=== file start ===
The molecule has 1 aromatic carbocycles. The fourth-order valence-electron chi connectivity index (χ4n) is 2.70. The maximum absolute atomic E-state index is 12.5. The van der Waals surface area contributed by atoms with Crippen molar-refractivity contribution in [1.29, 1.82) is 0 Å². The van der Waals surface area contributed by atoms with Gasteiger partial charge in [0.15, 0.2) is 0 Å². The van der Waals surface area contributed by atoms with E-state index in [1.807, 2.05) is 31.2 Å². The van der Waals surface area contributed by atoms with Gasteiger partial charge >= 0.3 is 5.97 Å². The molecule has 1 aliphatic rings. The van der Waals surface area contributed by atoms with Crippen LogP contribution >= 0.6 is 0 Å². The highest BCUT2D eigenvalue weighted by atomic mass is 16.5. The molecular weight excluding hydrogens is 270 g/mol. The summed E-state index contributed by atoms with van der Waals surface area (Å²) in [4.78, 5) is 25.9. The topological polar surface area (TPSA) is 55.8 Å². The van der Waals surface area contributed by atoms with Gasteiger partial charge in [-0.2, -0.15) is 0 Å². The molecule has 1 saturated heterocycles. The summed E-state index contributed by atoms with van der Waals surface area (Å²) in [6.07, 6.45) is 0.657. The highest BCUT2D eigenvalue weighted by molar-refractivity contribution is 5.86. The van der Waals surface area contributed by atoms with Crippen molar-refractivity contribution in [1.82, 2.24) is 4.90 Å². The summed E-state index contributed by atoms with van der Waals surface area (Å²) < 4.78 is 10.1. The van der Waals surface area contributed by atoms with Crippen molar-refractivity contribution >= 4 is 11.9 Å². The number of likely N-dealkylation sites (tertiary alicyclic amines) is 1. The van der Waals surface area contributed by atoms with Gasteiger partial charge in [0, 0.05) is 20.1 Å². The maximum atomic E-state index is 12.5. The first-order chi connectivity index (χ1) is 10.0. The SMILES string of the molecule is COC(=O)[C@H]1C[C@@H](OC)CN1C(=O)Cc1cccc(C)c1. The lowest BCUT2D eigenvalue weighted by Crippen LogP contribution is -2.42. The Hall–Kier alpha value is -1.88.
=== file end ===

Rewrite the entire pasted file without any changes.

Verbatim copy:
The molecule has 1 aromatic carbocycles. The fourth-order valence-electron chi connectivity index (χ4n) is 2.70. The maximum absolute atomic E-state index is 12.5. The van der Waals surface area contributed by atoms with Crippen molar-refractivity contribution in [1.29, 1.82) is 0 Å². The van der Waals surface area contributed by atoms with Gasteiger partial charge in [0.15, 0.2) is 0 Å². The van der Waals surface area contributed by atoms with E-state index in [1.807, 2.05) is 31.2 Å². The van der Waals surface area contributed by atoms with Gasteiger partial charge >= 0.3 is 5.97 Å². The molecule has 1 aliphatic rings. The van der Waals surface area contributed by atoms with Crippen LogP contribution >= 0.6 is 0 Å². The highest BCUT2D eigenvalue weighted by atomic mass is 16.5. The molecular weight excluding hydrogens is 270 g/mol. The summed E-state index contributed by atoms with van der Waals surface area (Å²) in [4.78, 5) is 25.9. The topological polar surface area (TPSA) is 55.8 Å². The van der Waals surface area contributed by atoms with Gasteiger partial charge in [-0.2, -0.15) is 0 Å². The molecule has 1 saturated heterocycles. The summed E-state index contributed by atoms with van der Waals surface area (Å²) in [6.07, 6.45) is 0.657. The highest BCUT2D eigenvalue weighted by molar-refractivity contribution is 5.86. The van der Waals surface area contributed by atoms with Crippen molar-refractivity contribution in [1.82, 2.24) is 4.90 Å². The summed E-state index contributed by atoms with van der Waals surface area (Å²) < 4.78 is 10.1. The van der Waals surface area contributed by atoms with Crippen molar-refractivity contribution >= 4 is 11.9 Å². The number of likely N-dealkylation sites (tertiary alicyclic amines) is 1. The van der Waals surface area contributed by atoms with Gasteiger partial charge in [0, 0.05) is 20.1 Å². The maximum atomic E-state index is 12.5. The first-order chi connectivity index (χ1) is 10.0. The SMILES string of the molecule is COC(=O)[C@H]1C[C@@H](OC)CN1C(=O)Cc1cccc(C)c1. The lowest BCUT2D eigenvalue weighted by Crippen LogP contribution is -2.42. The Hall–Kier alpha value is -1.88.